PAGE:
Brands continue to draw on the associations they generate to seek extension and licensing opportunities, and my assessment is that this exploration of brand “green-fields” shows no sign of slowing down as brands look to broaden reach and multiple returns through a single relationship. But we are also seeing major brand portfolio managers like P&G focusing their assets much more specifically within set categories. It will be fascinating to see how these contrasting strategies – intensification and diversification – play out in the years ahead in terms of returns.
Brands continue to build value through emotion – but there are two changes in dynamics here that I think are worth noting. Firstly, the nature of the emotion generated. In a less connected world, brands sought to build emotional connection on a more one-to-one level through reassurances around quality and features. In theory, buyers saw an ad, were convinced and acted. Today, as quality becomes more consistent or at the very least more tiered and defined, brands must look to generate likeability at a highly collective social level as well, and the timeframes within which passions, good or bad, can grow has condensed enormously. These macro-attitudes can significantly affect the trending power of a brand – making it hot or not.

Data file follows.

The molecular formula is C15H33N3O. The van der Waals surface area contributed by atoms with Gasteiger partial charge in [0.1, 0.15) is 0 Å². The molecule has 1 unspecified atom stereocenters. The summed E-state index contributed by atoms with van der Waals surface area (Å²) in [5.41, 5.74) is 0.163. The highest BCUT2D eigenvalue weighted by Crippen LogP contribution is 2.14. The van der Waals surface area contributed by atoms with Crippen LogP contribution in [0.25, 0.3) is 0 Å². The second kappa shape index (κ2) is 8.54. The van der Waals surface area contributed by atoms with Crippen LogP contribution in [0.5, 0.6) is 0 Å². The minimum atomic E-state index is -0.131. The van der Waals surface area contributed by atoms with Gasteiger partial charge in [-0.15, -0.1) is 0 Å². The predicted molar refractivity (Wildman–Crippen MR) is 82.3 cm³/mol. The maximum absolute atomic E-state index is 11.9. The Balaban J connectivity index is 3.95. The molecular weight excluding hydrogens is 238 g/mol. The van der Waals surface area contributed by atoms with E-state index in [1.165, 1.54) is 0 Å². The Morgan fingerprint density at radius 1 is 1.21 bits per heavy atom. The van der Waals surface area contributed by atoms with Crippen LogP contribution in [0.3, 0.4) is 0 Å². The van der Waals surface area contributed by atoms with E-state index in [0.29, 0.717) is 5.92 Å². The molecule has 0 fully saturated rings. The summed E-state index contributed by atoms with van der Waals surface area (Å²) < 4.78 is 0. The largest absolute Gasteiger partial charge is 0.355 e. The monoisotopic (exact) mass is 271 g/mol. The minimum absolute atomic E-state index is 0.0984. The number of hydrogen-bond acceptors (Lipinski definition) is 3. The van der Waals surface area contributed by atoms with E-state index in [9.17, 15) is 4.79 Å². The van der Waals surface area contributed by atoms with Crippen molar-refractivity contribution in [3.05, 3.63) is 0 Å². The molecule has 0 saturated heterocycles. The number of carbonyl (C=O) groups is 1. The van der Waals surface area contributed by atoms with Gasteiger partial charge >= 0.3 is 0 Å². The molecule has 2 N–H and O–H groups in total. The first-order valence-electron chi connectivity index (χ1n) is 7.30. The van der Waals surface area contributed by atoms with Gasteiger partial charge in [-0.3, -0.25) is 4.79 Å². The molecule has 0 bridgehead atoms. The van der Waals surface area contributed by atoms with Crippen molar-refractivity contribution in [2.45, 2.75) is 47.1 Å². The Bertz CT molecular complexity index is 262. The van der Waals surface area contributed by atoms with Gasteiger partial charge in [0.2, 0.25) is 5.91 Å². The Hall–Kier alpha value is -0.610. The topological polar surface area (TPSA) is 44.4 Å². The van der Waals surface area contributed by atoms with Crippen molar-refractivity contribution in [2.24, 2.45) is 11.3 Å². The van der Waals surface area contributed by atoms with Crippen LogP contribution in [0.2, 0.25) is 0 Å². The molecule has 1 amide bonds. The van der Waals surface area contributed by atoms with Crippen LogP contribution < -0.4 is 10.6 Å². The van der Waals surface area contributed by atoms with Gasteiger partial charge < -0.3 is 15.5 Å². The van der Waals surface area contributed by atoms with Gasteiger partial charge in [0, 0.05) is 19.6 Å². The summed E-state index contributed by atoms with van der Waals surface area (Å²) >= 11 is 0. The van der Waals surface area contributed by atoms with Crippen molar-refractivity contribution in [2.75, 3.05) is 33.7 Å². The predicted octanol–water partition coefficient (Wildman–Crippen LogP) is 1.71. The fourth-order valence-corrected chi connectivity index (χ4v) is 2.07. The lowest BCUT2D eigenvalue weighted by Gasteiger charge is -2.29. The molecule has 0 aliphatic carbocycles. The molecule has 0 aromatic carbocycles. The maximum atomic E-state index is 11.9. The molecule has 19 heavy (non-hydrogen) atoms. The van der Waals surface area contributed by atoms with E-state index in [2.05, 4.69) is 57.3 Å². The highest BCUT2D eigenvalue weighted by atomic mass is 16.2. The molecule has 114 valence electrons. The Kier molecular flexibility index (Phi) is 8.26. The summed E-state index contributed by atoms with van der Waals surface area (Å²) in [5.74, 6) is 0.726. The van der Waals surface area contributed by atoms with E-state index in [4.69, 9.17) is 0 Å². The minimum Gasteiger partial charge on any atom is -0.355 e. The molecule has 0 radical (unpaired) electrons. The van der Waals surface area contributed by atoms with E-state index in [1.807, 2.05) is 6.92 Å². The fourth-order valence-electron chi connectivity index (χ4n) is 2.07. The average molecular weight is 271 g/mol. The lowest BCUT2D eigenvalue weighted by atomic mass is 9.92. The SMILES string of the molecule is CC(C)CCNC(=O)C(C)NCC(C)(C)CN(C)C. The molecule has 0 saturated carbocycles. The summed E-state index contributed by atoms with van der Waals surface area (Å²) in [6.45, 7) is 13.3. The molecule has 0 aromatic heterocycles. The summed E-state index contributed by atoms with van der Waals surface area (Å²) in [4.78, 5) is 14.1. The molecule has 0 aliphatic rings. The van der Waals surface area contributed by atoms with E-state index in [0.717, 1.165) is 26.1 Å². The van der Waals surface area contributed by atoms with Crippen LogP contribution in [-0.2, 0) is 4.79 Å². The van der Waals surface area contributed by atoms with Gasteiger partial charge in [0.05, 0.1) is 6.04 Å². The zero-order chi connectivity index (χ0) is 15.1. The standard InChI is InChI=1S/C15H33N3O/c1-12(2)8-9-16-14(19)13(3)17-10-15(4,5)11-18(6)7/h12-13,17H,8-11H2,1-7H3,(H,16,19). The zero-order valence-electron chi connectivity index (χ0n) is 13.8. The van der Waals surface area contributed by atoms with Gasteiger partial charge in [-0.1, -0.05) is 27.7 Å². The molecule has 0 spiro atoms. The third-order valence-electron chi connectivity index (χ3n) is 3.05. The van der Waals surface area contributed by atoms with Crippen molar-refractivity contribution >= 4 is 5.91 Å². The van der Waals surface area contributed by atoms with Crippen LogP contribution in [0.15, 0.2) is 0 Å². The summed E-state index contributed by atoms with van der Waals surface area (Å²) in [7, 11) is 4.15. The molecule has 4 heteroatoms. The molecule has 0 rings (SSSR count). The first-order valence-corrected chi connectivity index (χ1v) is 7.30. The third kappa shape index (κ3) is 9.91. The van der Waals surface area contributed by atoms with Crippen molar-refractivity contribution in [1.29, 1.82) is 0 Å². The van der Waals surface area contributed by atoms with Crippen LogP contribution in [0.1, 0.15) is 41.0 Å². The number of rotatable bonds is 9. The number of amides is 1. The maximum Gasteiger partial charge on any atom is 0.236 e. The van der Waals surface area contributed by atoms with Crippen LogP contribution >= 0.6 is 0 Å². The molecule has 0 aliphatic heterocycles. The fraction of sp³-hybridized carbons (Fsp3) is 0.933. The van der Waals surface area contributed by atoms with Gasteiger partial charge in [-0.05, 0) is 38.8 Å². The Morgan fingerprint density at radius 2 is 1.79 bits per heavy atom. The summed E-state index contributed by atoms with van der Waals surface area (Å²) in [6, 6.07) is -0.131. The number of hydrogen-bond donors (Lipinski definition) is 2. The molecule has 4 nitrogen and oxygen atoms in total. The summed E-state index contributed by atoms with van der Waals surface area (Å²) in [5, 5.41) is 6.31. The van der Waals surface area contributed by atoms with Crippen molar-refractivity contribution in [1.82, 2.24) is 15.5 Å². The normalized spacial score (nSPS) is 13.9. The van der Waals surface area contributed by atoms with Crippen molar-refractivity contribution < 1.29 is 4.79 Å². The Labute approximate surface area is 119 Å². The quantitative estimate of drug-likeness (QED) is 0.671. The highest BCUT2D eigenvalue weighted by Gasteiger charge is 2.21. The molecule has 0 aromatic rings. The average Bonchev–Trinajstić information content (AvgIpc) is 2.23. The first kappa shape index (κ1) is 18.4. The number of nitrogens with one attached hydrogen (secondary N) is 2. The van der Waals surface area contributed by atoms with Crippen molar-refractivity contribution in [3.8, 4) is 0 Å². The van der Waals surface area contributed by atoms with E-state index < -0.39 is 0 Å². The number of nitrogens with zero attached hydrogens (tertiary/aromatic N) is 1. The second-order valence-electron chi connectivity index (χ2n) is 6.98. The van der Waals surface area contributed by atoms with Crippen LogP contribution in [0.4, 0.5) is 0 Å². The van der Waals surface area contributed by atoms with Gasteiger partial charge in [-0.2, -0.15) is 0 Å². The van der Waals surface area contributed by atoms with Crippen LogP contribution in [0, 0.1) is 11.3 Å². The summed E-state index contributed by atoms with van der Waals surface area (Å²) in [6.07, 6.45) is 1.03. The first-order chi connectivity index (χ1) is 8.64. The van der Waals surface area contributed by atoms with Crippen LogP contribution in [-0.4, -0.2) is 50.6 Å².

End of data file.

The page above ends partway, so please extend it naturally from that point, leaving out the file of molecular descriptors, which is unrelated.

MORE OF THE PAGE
1. Remember your roots
Strong brands come from people, places and times, and they remember it whether they are luxury brands or not. Brands too often forget about or ignore their origins, and marketers in the English-speaking world are the guiltiest of it. For example when Starbucks lost its way, the real problem was that it forgot its origins. It took former chief executive Howard Schultz to return to the company and help rediscover its roots. All brands have a story of their founding: it describes why the business came into being. Most marketers don’t know how powerful theirs is.
2. Work out what’s in your brand’s DNA
A brand’s DNA should comprise just one strong concept and no more than five words that define how it behaves. In luxury it is defined by history and the consumer has no say in it. But brand DNA is about walking the walk, not talking the talk, and it isn’t necessary to communicate explicitly what it’s made up of. People find George Clooney sexy for what he says and does, and for the way he looks, not because of the structure of his genes. Brands that have their words hanging up in the lobby are missing the point. If a consumer doesn’t repeat those things back to you verbatim, it’s not a problem.
3. You can play with your codes
Codes are what make brands recognizable to their consumers – they are not just logos and they are not just visual, but they are motifs that the brand unmistakably owns, however they appear. Brands need to recognize that they can and must play with their codes to balance heritage with modernity – the constantly changing Google ‘doodle’ on the search engine’s homepage being one example.
This also means brands shouldn’t submit to “logo tyranny”, where marketers think the same typefaces, colors and proportions have to be rigidly repeated. This is not branding. This is what people do when they don’t understand branding.